Rape Crisis favours a mixed-methods approach throughout the programme that includes surveys, focus groups and community surveys in order to gain a deeper understanding of the changes taking place as a result of the programme.
Peer educator pre-test and post-test surveys
Rape Crisis uses pre-test and post-test surveys to measure participants’ attitudes and norms before and after the training course, and that of learners in schools before any intervention and at the end of their engagement with the programme. The surveys were developed by Rape Crisis, and tap into beliefs, attitudes and social norms relating to violence against women.
Rape Crisis administers the pre-test survey to participants during Session 1 of the training course and the post-test is administered to participants in Session 10. The difference between these survey scores tells us how much change there’s been as a result of the training course. We would expect quite a large change because the training course is intensive and participants are exposed to a lot of information and discussion.
The pre-test survey is administered to about 300 learners at the school on the first day of the introductory educational workshops. In our baseline survey, we noticed that many boys felt that women invite rape when they wear short skirts or get drunk, whereas girls did not agree. This tells us that those particular myths are prevalent in the school and our hope is to show how peer educators have changed these ideas through their actions.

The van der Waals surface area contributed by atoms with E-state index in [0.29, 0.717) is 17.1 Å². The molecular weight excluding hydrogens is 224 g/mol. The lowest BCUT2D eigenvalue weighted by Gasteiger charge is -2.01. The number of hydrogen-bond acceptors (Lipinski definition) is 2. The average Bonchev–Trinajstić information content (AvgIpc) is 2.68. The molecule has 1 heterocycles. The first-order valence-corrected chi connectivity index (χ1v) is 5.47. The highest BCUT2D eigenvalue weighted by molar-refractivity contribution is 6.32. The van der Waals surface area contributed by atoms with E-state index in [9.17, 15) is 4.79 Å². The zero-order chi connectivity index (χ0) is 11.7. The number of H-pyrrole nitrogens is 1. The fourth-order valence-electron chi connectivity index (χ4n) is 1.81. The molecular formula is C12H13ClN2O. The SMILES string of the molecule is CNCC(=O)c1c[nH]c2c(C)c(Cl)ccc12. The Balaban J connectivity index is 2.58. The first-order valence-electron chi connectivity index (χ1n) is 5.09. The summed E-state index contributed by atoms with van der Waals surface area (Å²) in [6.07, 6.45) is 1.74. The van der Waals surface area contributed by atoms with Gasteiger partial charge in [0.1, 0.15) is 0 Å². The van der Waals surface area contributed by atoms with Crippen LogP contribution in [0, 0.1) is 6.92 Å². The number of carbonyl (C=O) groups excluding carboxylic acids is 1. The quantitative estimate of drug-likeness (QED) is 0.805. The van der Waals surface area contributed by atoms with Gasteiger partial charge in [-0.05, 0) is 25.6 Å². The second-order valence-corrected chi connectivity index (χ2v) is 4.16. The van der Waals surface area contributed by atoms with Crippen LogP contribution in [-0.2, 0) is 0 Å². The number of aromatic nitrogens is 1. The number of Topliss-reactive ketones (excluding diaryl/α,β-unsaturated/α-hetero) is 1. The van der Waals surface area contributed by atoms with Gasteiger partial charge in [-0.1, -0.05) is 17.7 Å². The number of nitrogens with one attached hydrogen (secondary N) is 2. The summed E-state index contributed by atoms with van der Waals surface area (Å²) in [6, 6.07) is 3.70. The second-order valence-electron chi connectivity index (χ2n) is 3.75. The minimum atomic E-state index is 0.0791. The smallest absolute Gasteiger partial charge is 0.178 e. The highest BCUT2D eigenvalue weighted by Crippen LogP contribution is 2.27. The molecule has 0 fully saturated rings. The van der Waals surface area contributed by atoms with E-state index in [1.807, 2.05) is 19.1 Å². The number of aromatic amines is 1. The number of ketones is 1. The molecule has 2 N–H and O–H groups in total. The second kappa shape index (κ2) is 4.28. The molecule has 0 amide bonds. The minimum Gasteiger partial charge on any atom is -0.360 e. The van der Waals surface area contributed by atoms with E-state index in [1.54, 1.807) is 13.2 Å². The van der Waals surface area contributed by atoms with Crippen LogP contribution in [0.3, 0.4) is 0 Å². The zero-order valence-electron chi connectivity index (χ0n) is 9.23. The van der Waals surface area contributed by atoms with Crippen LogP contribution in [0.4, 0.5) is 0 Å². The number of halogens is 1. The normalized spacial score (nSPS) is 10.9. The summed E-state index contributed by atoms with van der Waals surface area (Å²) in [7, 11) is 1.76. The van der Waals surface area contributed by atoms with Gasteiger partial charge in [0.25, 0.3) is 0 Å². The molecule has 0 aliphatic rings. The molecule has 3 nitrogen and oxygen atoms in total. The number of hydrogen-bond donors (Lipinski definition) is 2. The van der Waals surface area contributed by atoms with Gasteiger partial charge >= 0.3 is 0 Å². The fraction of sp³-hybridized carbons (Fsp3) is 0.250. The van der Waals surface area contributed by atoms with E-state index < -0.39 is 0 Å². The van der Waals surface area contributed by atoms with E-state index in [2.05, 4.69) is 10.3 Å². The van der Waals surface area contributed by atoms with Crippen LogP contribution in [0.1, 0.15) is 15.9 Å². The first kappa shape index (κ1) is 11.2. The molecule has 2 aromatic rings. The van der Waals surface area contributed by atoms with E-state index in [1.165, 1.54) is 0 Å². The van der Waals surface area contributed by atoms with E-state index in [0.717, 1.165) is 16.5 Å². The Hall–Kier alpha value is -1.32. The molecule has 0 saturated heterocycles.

Rape Crisis administers the post-test survey to 300 learners after about a year or once learners have been exposed to a reasonable number of peer educator actions.
Focus group discussions are useful for gaining a more in-depth understanding of an issue. We use focus groups to measure the change in social norms and behaviours present in the school context as a result of our programme. Focus groups can also be used in the planning phase to identify the kinds of attitudes, social norms and behaviours operating in a particular school’s context. It’s important to note that these materials and surveys are based upon our knowledge of the communities we work with; other communities might have different attitudes and norms at play, and it is critical to first know what those are if we hope to tackle them.
A focus group discussion around social norms should centre on what behaviour is considered typical and appropriate, and the rewards and sanctions that promote or punish those behaviours.
Rape Crisis runs the first focus group with participants in Session 7 of the training course, which is about myths and social norms, and the second at the youth camp.
What we have learned
Getting buy-in from parents and schools
Sometimes when we approach schools they deny that learners are victims or perpetrators of sexual violence in their schools. We know, however, that youth are at risk, particularly in high-risk areas. We also know that most people prefer to remain silent about the issue of rape. A clear example was when we did our community surveys. In Khayelitsha and Athlone, residents would say that rape is indeed a large problem but that is not happening on their particular street. Residents in the next street would say the same thing. We knew, however, that rape was an issue for learners at a particular school in that area because they were accessing our counselling service.